If you do want more of this poet please visit his blog http//grayayes.blogspot.com

Monday, April 4, 2011

Center Stage

Chaz Young….Author,

We “met” by accident, since it was a virtual introduction through a social media networking site. I had talked about my book BLOOD CONTRACT and she became interested in the name. I learned something too. A white lady living up North in the United States had been writing about my race because she liked my race..the Yorubas. I was very intrigued and quickly showed my willingness by trying to cram into scanty emails the thousands of years of the Yoruba people. I wanted to know her and she wanted to know more from a live Yoruba woman across thousands of miles. It was a virtual meeting of impressive dimensions. So you will thus understand my excitement when I invited her to be my guest.

FAHDAMIN-Ra is a fantasy built around a family, Celestine, her father and brother as Creators. It is a creation story/fantasy using the Yoruba creation concept and ethos. It is both modern and ancient with twists and turns. What I find enchanting about the story is its treatment of the Yoruba traditional religion belief in a pantheon on gods and goddesses with OLODUMARE as the supreme being. Chaz showed enthusiasm, fine taste and sensitivity as she has portrayed a people she only met on the pages of research information with the love she has felt. There is no sense of condescension you will find from the pages nor the patronizing superciliousness when ‘whites’ speak about ‘savages’ or ‘natives’. I really look forward to her book being available in the Nigerian market so young Yoruba children can enjoy a refreshing outlook on their customs, and hopefully show pride in what makes them so distinctive and appealing.

Here is Chaz Young.
1.Tell us a bit about you and your books
I live in Bath, Maine, which is in the northeast section of the United States, in an area called New England. I am originally from Maine but I lived in several places in the United States and in Puerto Rico because my husband was in the military. I have always like to write, and have always amused myself by making up stories in my head. I wrote Travels to Fahdamin-Ra because my daughter and son wanted a fun, fantasy story where brown children were the heroes for a change, instead of white children. I had so much fun writing it that I published the sequel, Across the Savannah. I am currently working on the third book in the series, The Voyage North,and plan to have five books in all for the series. The first and third books are narrated by the main character Celestine Bridges, and the second and fourth are narrated by her younger brother, Joel. The last book will be a prequel, narrated by Obasi, who became the first Creator in Fahdamin-Ra.

2.You live thousands of miles away and belong to a different race, what attracted you to the Yoruba people?
I have been interested in Africa since I was a little girl. I don't remember when I first heard about Nigeria, but when I started doing research for my books, that was the country that I chose. I picked the Yoruba culture because it was governed by kings and seemed the most interesting. I found Yoruba sayings and music, and enjoyed some videos that showed Yoruba weddings. It seems like the most colorful and fun tribe in all my research.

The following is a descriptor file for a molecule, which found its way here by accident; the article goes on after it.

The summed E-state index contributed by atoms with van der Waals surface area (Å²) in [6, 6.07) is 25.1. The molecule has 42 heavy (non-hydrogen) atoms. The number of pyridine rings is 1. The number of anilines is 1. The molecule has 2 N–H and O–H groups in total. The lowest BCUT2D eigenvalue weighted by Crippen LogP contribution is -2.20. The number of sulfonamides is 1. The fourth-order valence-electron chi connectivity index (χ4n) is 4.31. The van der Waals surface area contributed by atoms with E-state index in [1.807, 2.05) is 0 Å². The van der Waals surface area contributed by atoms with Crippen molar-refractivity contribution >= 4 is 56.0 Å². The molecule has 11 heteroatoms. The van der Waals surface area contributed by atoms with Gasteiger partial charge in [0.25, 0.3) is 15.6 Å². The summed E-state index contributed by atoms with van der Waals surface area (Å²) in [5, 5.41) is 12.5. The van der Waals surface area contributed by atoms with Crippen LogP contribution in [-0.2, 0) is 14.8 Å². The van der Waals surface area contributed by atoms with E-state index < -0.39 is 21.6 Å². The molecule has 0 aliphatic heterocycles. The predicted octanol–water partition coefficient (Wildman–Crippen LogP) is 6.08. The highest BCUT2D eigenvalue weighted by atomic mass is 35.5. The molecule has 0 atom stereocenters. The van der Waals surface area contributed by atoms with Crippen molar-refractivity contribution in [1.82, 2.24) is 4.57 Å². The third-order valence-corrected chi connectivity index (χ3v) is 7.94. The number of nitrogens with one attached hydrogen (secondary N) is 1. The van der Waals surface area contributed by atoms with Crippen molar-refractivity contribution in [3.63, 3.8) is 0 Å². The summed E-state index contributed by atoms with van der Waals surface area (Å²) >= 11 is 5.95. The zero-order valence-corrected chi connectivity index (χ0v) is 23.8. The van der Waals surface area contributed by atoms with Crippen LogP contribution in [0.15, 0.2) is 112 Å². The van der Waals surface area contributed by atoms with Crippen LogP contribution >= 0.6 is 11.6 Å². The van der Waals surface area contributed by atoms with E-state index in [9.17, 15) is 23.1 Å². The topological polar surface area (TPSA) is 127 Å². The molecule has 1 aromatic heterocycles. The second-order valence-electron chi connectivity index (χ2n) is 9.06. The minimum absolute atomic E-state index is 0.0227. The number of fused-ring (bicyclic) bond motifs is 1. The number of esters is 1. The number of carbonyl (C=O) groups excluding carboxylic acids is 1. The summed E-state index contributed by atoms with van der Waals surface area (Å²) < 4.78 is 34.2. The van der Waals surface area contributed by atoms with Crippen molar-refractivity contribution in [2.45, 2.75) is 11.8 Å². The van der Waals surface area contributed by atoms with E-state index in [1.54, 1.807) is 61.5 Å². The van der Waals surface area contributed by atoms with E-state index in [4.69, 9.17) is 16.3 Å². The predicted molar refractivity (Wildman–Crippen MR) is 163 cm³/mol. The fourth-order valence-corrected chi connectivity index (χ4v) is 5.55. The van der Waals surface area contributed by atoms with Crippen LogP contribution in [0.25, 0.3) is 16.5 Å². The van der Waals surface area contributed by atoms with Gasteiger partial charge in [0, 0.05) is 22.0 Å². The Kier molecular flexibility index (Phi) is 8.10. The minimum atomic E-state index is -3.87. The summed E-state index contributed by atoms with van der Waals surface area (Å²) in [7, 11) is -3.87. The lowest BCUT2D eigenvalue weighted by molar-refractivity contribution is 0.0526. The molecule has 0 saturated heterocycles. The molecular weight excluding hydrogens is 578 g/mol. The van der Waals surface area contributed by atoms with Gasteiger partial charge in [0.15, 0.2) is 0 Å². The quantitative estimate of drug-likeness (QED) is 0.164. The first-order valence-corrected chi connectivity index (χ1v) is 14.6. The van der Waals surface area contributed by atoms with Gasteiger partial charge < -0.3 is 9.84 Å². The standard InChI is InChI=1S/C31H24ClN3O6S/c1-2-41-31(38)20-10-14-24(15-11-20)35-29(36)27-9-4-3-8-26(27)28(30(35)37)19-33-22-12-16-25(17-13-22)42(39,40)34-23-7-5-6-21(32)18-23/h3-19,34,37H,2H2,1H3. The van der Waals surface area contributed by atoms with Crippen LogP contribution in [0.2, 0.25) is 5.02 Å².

3.How do you authenticate your stories to make them resonate with the real Yoruba concepts of creation and ethos?
In my books, the original world of Fahdamin-Ra was created by a Supreme Being and then given to a man named Obasi, who challenged the Creator by saying he could make people who were better than the ones he found in this world. The Creator was amused, giving Obasi a world and letting him create people for it from clay, stone, and wood and bring them to life. When Obasi lives in this world, he was a normal man, but when he went to Fahdamin-Ra, he was a supreme being himself. He goes on to have a line of descendants, with one person in each generation that carries the Creator's mark and is allowed to go to Fahdamin-Ra and rule.

Even though my story is a fantasy fiction, it fits with Yoruba creation stories in that there is a God that rules over the other gods, and that he sent someone to earth to create people and bring them to life. People were created from rock, clay, or trees, so they have a connection to the materials they were made of and interact with all other living things. They are considered the Creator's children and keep their identity by singing songs and reciting poems and stories.

4. How received are your books within your immediate community as these are stories of another clime and concept?

People find them interesting and like the exotic location, but some say that the character's names are hard to pronounce. However, I have had many readers tell me that they relate to Celestine and Joel Bridges, the children that the reader meets in the first book, and people have favorite Fahdamin characters that they like to talk about. The idea of a positive fantasy book that features children of color is considered unusual in America, where most books about black people are what I call "victim" books, and are very negative. It is also against the current trend to feature brown or black kids from an intact family, who are happy and well adjusted.